phoenix
Guest
phoenix
5 years 10 months ago

so my question is then: should speed factor into the lineup at all? do you base every decision on wOBA and the triple slash, or do you consider that someone like gardner might get stuck behind someone like posada on the bases? probably thats negligible because of how often this scenario would occur, but idk.

I think about this stuff when I hear things like “the dodgers need a lead off man” and that they thought posednick could be that, even though his bat and OBP are nothing special. they just want him leading off because of his speed. is that a good choice over the player with the best OBP on the team?

zenbitz
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zenbitz
5 years 10 months ago

Math on pablo: 19% DP in 137 Opps

.08 X 137 X .35 = -3.86 runs, he should be second.

zenbitz
Guest
zenbitz
5 years 10 months ago

Actual list (took me 4 minutes in Excel given the link above):

Ryan Doumit# PIT -2.72
Kurt Suzuki OAK -2.75
Derek Jeter NYY -2.94
Ty Wigginton BAL -3.21
Michael Cuddyer MIN -3.58
Wilson Valdez PHI -3.78
Pablo Sandoval# SFG -3.84
Adrian Beltre BOS -4.00
Ivan Rodriguez WSN -5.24
Billy Butler KCR -6.14

Apparently the NL matters too.

And since I am here, here are the 10 best at DPR
Curtis Granderson* NYY 4.44
Carl Crawford* TBR 4.16
Jonny Gomes CIN 3.70
Carlos Pena* TBR 3.53
Roger Bernadina* WSN 2.97
Johnny Damon* DET 2.94
Rickie Weeks MIL 2.74
Chase Utley* PHI 2.60
Ichiro Suzuki* SEA 2.44
Brennan Boesch* DET 2.33

Apologies for formatting…

zenbitz
Guest
zenbitz
5 years 10 months ago

in case anyone wonders, I am sure the differences between my numbers and original poster are “fractional” DPs which my lazy math counts and OPs does not.

DPR = (DPrate – DPrate_avg)*DPopps*R_DP
Eg Billy Butler = (0.24 – 0.11) * 135 * 0.35 = -6.14

Original eq = DPrate_avg*135 – trueDPs * R_DP = -6.00
actually I think he also rounded off “estimated DPs”

Llewdor
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Llewdor
5 years 10 months ago

You had a bad edit somewhere in the Adrian Beltre paragraph that left this rogue phrase behind:

“but this was it has only been since last season ”

As such, that sentence makes no literal sense.

Choo
Member
5 years 10 months ago

What’s the deal with Jeter? All of these guys are slow, right-handed dead pull hitters. Jeter is more of a slow, right-handed improvisational flick hitter. For a guy who loves punching fastballs into the RCF alley, he must roll over on the off speed stuff a lot.

phoenix
Guest
phoenix
5 years 10 months ago

his bat is slowing down. not only is that causing him to fall behind on stuff instead of shooting it the other way, but it also has been forcing him to swing earlier to compensate, which has led to him swinging at stuff he shouldn’t, which of course leads to bad contact/ getting fooled.

pm
Guest
pm
5 years 10 months ago

How is Pudge Rodriguez not on the list considering he had 25 GIDP and a 28% GIDP rate? This list is invalid if he is not included.

Choo
Member
5 years 10 months ago

Not enough PA’s to make the cut, probably.

phoenix
Guest
phoenix
5 years 10 months ago

yet still he managed to ground into 25 DPs. that’s even worse for limited PA.

Bill
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Bill
5 years 10 months ago

No way Wilson Valdez doesn’t lead this list.

Mark
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Mark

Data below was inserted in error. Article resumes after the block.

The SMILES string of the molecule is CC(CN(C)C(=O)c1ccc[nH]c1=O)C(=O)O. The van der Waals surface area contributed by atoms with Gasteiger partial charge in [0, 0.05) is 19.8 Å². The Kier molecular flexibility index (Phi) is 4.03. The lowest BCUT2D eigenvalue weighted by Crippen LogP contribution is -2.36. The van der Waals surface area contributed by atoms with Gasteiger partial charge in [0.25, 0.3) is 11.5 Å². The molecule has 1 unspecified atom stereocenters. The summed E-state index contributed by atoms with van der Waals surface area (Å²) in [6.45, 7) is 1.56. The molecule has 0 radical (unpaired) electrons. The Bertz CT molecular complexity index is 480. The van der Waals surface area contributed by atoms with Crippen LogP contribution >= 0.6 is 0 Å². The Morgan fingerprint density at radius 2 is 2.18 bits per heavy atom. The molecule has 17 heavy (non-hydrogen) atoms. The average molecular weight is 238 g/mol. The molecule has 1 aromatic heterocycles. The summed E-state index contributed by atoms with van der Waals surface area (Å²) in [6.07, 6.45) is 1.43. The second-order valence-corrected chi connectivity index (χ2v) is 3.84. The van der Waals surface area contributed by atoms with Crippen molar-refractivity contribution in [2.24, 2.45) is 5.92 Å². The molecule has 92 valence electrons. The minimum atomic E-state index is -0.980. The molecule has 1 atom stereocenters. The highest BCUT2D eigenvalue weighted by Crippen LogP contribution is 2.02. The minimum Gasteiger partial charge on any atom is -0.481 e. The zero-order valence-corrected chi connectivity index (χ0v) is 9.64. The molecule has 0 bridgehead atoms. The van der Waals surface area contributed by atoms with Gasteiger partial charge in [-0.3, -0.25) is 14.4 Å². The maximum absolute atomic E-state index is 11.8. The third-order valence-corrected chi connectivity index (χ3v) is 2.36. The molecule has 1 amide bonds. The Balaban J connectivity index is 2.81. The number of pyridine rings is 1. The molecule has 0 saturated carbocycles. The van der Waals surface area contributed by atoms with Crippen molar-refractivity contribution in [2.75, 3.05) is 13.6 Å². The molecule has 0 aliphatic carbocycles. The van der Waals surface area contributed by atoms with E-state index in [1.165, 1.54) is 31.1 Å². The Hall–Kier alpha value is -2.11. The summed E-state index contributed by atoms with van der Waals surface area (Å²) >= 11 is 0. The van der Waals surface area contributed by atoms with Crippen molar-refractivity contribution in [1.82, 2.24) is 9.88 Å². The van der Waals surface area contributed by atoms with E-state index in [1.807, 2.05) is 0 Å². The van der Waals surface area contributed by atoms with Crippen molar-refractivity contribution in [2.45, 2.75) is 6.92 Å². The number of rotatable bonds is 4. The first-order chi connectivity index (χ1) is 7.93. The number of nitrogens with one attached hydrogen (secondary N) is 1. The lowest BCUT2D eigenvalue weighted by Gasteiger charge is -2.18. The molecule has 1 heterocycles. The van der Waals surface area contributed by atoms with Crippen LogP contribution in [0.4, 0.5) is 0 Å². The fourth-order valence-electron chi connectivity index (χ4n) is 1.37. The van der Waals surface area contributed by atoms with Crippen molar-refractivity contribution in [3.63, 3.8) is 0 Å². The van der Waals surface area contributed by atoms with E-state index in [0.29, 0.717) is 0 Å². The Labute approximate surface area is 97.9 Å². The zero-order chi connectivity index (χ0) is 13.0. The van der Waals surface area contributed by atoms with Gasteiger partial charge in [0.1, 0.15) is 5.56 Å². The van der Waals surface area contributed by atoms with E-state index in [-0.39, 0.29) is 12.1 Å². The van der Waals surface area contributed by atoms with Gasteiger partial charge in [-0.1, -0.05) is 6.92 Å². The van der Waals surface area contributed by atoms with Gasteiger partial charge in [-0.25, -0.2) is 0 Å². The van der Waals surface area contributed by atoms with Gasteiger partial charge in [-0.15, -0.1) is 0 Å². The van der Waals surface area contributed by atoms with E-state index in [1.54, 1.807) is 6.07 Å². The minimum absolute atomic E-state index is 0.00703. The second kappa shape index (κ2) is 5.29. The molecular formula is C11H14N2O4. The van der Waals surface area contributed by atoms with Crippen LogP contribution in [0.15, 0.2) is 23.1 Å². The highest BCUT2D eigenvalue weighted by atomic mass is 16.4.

5 years 10 months ago

20 GIDP’s in 333 AB’s. That would put him on pace to break Jim Rice’s all time record.

Dann M
Guest
5 years 10 months ago

For those asking why Pudge Rodriguez and Pablo Sandoval aren’t on the list, it’s pretty clear to me that the author simply forgot to mention that this is an AL-only list. Look at the rankings zenbitz came up with:
“Ryan Doumit# PIT -2.72
Kurt Suzuki OAK -2.75
Derek Jeter NYY -2.94
Ty Wigginton BAL -3.21
Michael Cuddyer MIN -3.58
Wilson Valdez PHI -3.78
Pablo Sandoval# SFG -3.84
Adrian Beltre BOS -4.00
Ivan Rodriguez WSN -5.24
Billy¬†Butler KCR -6.14”

Butler, Beltre, Cuddyer, Jeter and Wigginton are the worst-rated American League players. Rodriguez, Sandoval, Wilson Valdez, and Ryan Doumit are the 4 worst-rated National League players. A quick scan through the list for what I’d consider “qualifiers” based on opportunities, Yadier Molina’s 18% (19/103) translates to about -2.52, I think good for 5th-worst in the NL. For posterity’s sake, Bengie Molina, who spent time in each league, was 14/77 (=18%), while other brother Jose was 7/36 (=19%) in limited backup duty. Overall, the Molina brothers came in at 19.5% (40/216), or -5.68 runs. So even all three slow-as-molasses Molinas COMBINED are less damaging to a lineup than Billy Butler by way of double plays.

But here’s my favorite number from the B-R list: Cubs catcher Geovany Soto only grounded into 5 double plays in 69 chances, for a 7.2% rate. If we take the league rate to one decimal, 10.8%, Soto was worth +.869 runs. Worrisome, though, is that Starlin Castro grounded into double plays at a 16% clip (14/85), worth -1.687 runs. I think it’s time that everyone in the Cubs organization realizes that no, young Castro is not particularly fast on the bases. Part of it is that, like Derek Jeter, he’s a right-handed, flick-hitting guy who is able to make decent contact with just about anything close to the zone. Low BB and K rates, high GB and good LD rates.

I’d imagine the post just went up in a rough draft form, since there are also a handful of errors that weren’t proofread one final time, leaving a couple sentences unintelligible.

B N
Guest
B N
5 years 10 months ago

On Beltre: “it has only been since last season (18%) that he has really had trouble.”

That’s because last year was the last time in a while he actually had anybody on base when he got to the plate…